“What could this mean?” “What is the theme?” “Who is the artist?”. Sounds like art buffs at an exhibition, doesn’t it? But that’s how conversations go in Kolkata’s Durga Puja pandals. As cameras click away, the theme of the pandal is slowly revealed like a sculptor unveiling an installation. And as one enters the main enclosure to finally face the goddess, one can fully grasp the artist’s vision.
One such artistic highlight of this year’s puja was at Tarun Dal, tucked away in the lanes of Dum Dum, North Kolkata. At the entrance, the first visual cue was a wall of rainbow-coloured kites. Then, deeper into the lane, there was a sculpture of a child, locked inside a home and being berated for ‘girly’ habits.
Inside the main tent, there was an installation of a fairy breaking out of a cage hanging above, with the walls around decked with large pride masks. The idol embodied the features of both Durga and Krishna, a unique androgynous representation of the deity. The final detail was the third eye above the idol, with a projection of trans-women dancing.
Pandal-hoppers at Tarun Dal discussed how this might be the first LGBT-themed puja. Even those who were unfamiliar with the popular LGBT symbols used in the pandal turned to their friends and family to find out what they meant. In this way, in the unlikeliest of places and contexts, thousands of people each day were starting a conversation on LGBT identities.
Almost every neighbourhood in Kolkata builds a pandal as a home for the goddess and her family, welcoming her like a daughter or as a feminine force against evil (depending on their interpretation). The festival gives every locality an opportunity to establish itself in the collective imagination of the city.
It has also become a celebration of the city’s inclusive spirit in many ways. This year, a pandal in South Kolkata, 75 Palli, decorated the entrance with a web of electric meter boxes with the names of local citizens. Inside, in front of a towering cityscape, were wireframe sculptures of diverse religious architecture, and the sound of mantras was interspersed with the azaan, Catholic hymns, and readings from the Guru Granth Sahib. The organisers were at hand to explain that the meter boxes represented the diverse people who power the city. A similar pandal on communal harmony in Beliaghata drew some heated criticism on social media, but this was quickly countered by over-whelming support online and enthusiastic crowds at the pandal.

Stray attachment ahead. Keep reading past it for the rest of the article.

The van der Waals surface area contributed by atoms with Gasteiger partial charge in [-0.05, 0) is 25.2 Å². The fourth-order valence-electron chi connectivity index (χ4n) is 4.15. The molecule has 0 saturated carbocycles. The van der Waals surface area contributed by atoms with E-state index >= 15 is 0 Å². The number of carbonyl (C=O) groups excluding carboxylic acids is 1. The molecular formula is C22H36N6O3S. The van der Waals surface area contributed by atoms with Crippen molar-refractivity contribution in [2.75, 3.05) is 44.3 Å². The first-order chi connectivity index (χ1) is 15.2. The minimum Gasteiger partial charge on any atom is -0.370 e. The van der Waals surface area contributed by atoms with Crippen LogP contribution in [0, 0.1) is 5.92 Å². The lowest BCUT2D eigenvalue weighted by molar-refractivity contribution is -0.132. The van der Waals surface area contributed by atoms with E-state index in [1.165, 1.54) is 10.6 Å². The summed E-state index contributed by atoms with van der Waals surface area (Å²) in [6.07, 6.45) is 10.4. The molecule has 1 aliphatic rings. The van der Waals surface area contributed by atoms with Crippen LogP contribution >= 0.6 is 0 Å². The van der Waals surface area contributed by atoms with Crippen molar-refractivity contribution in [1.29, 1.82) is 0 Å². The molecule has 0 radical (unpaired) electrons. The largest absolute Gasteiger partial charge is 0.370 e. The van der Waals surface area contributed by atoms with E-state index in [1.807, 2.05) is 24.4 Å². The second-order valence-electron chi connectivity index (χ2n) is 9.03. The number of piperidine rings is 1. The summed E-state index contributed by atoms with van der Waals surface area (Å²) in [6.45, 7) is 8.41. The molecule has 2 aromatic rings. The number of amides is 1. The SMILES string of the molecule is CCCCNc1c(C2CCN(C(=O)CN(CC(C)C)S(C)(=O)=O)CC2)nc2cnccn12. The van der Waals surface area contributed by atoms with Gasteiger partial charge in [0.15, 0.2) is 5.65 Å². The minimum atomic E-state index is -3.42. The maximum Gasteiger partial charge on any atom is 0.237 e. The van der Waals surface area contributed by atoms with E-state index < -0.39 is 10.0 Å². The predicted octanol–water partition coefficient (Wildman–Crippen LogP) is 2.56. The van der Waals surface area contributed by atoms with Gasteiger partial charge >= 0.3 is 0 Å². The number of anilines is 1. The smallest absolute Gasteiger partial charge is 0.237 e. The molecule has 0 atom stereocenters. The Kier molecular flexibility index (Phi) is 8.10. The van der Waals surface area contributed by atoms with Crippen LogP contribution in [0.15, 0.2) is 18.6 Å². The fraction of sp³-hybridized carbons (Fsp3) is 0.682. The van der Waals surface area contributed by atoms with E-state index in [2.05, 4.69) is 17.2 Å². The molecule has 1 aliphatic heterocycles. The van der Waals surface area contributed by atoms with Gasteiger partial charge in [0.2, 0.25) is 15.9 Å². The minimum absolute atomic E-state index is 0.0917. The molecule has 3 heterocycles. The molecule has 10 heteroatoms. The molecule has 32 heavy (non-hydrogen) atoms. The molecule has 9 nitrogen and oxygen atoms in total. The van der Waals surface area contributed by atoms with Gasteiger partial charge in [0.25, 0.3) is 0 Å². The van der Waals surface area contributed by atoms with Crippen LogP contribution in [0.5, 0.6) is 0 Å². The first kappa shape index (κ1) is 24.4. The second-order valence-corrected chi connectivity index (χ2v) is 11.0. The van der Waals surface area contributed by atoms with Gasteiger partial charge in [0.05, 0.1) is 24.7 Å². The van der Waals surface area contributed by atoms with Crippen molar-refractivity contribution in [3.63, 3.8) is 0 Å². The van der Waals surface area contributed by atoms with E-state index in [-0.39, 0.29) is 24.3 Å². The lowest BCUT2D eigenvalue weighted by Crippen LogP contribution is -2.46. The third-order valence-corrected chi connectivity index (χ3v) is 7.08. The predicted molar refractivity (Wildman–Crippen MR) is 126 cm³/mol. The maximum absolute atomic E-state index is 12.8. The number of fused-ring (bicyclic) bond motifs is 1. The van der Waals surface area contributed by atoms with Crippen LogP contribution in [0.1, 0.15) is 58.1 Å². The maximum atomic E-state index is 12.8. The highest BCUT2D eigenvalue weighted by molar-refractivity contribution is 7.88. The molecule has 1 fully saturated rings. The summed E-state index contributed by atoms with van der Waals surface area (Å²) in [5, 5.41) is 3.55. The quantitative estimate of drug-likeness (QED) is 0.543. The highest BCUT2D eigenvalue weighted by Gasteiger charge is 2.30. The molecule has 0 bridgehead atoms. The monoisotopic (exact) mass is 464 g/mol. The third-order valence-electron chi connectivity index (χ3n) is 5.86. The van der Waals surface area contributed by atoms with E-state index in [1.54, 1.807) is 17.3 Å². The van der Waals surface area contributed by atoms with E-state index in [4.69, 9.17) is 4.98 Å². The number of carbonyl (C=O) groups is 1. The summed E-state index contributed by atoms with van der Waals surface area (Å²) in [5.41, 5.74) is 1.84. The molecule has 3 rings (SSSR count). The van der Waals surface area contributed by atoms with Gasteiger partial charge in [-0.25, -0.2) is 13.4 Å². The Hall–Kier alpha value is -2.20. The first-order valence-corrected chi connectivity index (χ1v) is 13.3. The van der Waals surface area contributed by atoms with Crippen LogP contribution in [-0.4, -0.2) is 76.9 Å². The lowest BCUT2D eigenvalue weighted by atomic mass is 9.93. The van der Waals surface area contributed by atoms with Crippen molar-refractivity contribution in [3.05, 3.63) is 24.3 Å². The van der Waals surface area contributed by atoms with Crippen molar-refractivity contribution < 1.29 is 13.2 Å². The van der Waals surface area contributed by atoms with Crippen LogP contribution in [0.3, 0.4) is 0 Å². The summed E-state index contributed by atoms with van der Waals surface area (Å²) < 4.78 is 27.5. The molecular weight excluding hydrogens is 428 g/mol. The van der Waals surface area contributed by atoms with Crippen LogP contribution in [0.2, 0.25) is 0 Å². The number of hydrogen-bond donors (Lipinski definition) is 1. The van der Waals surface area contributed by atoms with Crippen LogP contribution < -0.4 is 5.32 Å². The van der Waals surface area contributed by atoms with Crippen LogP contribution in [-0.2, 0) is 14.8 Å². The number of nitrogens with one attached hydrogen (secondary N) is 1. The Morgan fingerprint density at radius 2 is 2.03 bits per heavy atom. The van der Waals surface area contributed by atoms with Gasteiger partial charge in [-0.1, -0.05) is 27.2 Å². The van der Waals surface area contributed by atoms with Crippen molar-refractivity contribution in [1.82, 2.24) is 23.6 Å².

While many pandals had a social message, they stayed away from preaching or dictating beliefs, instead using metaphors and symbols to encourage audiences to question and engage. Of course, a few took a more literal approach. A pandal on the harm caused by radiation to the bird population greeted one with a dish antenna and mobile tower, and another one on plastic pollution immersed visitors in a trail of plastic bags to drive home the message, while contradictorily sporting flex banners right outside. However, overall, nothing was sacrosanct and everything up for interpretation, including what Durga represents, how you celebrate and who can participate.
Other pandals may not have had a social message but, like the best works of art, were engaging and sparked a dialogue. In the middle of an empty field in Tala Park, in the extreme north of the city, artist Sushanta Pal and his team celebrated the power of imagination by creating a liminal space between heaven and earth titled ‘Kalpa Lok’. Pandal visitors were heard exclaiming how they felt transported into an alternate world that they did not want to leave.
In many ways, this pandal was a fitting symbol for this year’s puja — representing a fantasy world where we have the privilege of escaping from the daily grind and distracting ourselves from the crises — ranging from Kashmir and Assam to Amazon — that cry for our urgent attention. However, this fantasy also created encounters with diverse perspectives and ideas, sparking an imagination of a more inclusive and joyful world.
Source: Times of India